Another satisfying light read full of laughs from Antoine Laurain. It’s so rare that a book actually makes me laugh out loud, but this one did, quite a few times.
It’s far-fetched, but knowing he writes an uplifting tale and creates such fun characters makes me want to read everything he writes.
Here, its 2017 and we meet a Parisian man named Hubert who lives in a building that has been in his family for generations, though now he owns only the apartment he lives in. His wife and daughters are away, he had just attended the management committee meeting for residents and on entering his cellar afterwards discovered a dusty 1954 Vintage Beaujolais.
Accidentally locking himself in, he is rescued by Bob from Milwaukee, who’s rented Madame Renaud’s apartment on AirBnB, an activity forbidden by the committee (say you’re the American cousin if anyone asks) so in a gesture of appreciation Hubert invites Bob and two tenants Julien (a cocktail waiter at Harry’s Bar) and Magalie (a restorer of antique ceramics) to join him to open the bottle.
1954 was a special year and the novel has already taken us to the Saint Antoine vineyards in the Beaujolais wine region, just north of Lyon where the grapes may have been infused with a touch of magic from a low flying unidentified object.
Monsieur Pierre Chauveau (Julien’s great grandfather) gave a witness statement on 16 September 1954, describing what he had seen. His unusual testimony was classified by the police as follows:
Report of an unidentified flying object by one Pierre Chauveau, a wine grower residing in Charmally-les-Vignes.
Though mocked locally, the police weren’t as surprised, by the end of 1954 more than 1,000 witness statements and over 500 reports of UFO sightings had been received by the police across the country. No explanation for this phenomenon was ever found and gradually the number of reported sightings fell back to normal levels – between fifty and one hundred a year.
One evening shortly after, he consumed a bottle of the 1954 Beaujolais, gave some to his dog (as was his habit), went out for a walk and they were never seen again.
The morning after the four in Paris drink the vintage wine, they wake up in 1954.
Hubert loosened his tie and walked rapidly back home, trying as best he could to make sense of the morning’s events. Unless it was a dream, Salvador Dalí was staying at the Hotel Meurice, all the buses were vintage, street sellers had reverted to using hand-drawn carts and the large moustachioed man surveying his building work whom he’d greeted as he left this morning was none other than Monsieur Bouvuer himself, the founder of the charcuterie of that name. The charcuterie that had opened in 1954. Hubert stopped. 1954. The same year as the wine.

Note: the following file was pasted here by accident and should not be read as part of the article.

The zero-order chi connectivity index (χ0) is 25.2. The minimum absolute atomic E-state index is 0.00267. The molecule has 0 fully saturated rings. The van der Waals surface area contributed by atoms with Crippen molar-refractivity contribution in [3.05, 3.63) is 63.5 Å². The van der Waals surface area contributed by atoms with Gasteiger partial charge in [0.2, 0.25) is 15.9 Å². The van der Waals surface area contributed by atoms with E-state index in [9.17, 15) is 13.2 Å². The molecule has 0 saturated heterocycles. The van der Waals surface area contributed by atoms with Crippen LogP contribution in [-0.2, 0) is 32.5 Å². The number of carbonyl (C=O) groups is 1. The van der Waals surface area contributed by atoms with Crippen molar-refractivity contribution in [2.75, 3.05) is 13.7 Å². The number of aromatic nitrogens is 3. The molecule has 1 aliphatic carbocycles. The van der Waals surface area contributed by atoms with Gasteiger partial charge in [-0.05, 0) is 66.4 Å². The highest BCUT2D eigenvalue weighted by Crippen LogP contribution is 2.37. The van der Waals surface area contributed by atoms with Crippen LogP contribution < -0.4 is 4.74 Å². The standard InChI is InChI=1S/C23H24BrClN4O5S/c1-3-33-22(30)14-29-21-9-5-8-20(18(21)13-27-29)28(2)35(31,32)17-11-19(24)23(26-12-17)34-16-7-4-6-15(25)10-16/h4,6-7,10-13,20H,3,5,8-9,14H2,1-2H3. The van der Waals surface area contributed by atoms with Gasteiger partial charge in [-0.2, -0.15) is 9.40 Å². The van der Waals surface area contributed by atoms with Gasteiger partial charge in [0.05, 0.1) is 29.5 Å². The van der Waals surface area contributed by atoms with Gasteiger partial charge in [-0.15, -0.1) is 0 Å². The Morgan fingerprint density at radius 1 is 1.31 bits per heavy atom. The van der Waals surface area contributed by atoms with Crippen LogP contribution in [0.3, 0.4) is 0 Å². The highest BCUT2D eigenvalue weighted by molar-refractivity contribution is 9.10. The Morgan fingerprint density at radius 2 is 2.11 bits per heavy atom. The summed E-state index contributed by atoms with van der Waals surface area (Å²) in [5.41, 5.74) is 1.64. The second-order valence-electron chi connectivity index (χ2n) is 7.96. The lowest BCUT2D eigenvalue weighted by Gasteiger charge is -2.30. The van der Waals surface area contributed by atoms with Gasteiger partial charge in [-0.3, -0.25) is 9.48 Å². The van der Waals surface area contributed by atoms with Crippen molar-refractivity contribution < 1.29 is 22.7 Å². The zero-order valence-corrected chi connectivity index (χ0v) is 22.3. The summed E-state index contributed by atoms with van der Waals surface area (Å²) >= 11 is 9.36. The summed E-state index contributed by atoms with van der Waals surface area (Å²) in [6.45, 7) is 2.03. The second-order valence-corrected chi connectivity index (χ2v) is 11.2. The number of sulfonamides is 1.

As they head out into their day, we too are taken back in time and see the city and people’s habits as they were back in the 1950’s. Bob, who had never been to Paris took the longest time to realise he was no longer in 2017.
The four of them have various interesting encounters, Hubert with a long lost relative whose charred diary he finds in the apartment he left empty for 24 years, Julien meets the original Harry MacElhone, founder of the bar he works in and Magalie seeks out her now thirty-one-year old grandmother Odette.
They meet up at Harry’s to discuss their situation and to come up with a plan on how to get themselves back to their present, which will lead them on another adventure to the wine region of Beaujolais.
It’s an entertaining ride, as they journey across old Paris bringing back to life a few memorable characters and places in Paris of a bygone era.
Along the way, we encounter Jean Gabin, Edith Piaf, Salvador Dali, Robert Doisneau, Marcel Aymé, Jacques Prévert, Hubert de Givenchy, Audrey Hepburn, François Truffaut, Claude Chabrol, Jean-Luc Godard, the duke of Windsor and the infamous Scotsman of the winebar where the Bloody Mary was said to be invented, Harry MacElhone.
In a blog post Millésime 54 Antoine Laurain briefly mentions that readers will come across these characters in his book and if you click through you’ll see a collection of portraits of some of them.
These encounters reminded me of Woody Allen’s film Midnight in Paris, except here, Antoine Laurain pays tribute to more renowned French celebrity characters of Paris, and its the 1950’s not the 1920’s, inviting the reader to discover who they were and where they used to hang out.
In an interview, Laurain explained that the idea of writing a story where his characters travelled back to the 1950’s came to him long ago, before he wrote The President’s Hat. He adored the work of Doisneau and Brassaï, but he needed a way to bring them back to era. The wine became the way and that surge in UFO sightings that actually occurred in 1954, his point of departure.
Vintage 1954 is an invitation to the reader’s imagination to join Laurain’s adventure in 50’s Paris, to discover the vineyards of the Beaujolais region, and is as pleasurable, if not more than the wine itself.
A full-bodied, sweet novella, with depth, elegance, it is expressive, connected, ultimately one of finesse.
Interview Q&A with Antoine Laurain by Gallic Books – Wine and time travel with Antoine Laurain
The Book Trail Vintage 1954 – a few of the book locations in Paris mapped out with explanations (also links to locations in his previous books)
The President’s Hat (reviewed here)
The Red Notebook (reviewed here)
Smoking Kills (reviewed here)